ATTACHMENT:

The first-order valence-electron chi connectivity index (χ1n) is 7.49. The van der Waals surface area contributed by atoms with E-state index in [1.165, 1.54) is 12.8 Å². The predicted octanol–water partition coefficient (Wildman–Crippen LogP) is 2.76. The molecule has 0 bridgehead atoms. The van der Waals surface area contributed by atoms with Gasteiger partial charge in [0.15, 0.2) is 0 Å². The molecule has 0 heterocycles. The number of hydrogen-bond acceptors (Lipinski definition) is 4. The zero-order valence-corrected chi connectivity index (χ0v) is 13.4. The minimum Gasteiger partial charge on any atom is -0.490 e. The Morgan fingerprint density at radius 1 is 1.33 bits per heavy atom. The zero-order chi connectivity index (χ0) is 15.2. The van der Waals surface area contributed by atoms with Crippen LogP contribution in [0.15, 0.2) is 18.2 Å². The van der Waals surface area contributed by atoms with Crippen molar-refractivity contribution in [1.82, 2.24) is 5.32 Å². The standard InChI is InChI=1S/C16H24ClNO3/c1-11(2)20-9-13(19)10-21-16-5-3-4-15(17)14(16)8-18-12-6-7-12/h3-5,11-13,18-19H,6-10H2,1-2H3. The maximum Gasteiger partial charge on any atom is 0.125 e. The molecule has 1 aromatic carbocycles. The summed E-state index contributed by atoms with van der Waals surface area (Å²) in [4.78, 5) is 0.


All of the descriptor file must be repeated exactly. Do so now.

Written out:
The first-order valence-electron chi connectivity index (χ1n) is 7.49. The van der Waals surface area contributed by atoms with E-state index in [1.165, 1.54) is 12.8 Å². The predicted octanol–water partition coefficient (Wildman–Crippen LogP) is 2.76. The molecule has 0 bridgehead atoms. The van der Waals surface area contributed by atoms with Gasteiger partial charge in [0.15, 0.2) is 0 Å². The molecule has 0 heterocycles. The number of hydrogen-bond acceptors (Lipinski definition) is 4. The zero-order valence-corrected chi connectivity index (χ0v) is 13.4. The minimum Gasteiger partial charge on any atom is -0.490 e. The Morgan fingerprint density at radius 1 is 1.33 bits per heavy atom. The zero-order chi connectivity index (χ0) is 15.2. The van der Waals surface area contributed by atoms with Crippen LogP contribution in [0.15, 0.2) is 18.2 Å². The van der Waals surface area contributed by atoms with Crippen molar-refractivity contribution in [1.82, 2.24) is 5.32 Å². The standard InChI is InChI=1S/C16H24ClNO3/c1-11(2)20-9-13(19)10-21-16-5-3-4-15(17)14(16)8-18-12-6-7-12/h3-5,11-13,18-19H,6-10H2,1-2H3. The maximum Gasteiger partial charge on any atom is 0.125 e. The molecule has 1 aromatic carbocycles. The summed E-state index contributed by atoms with van der Waals surface area (Å²) in [4.78, 5) is 0.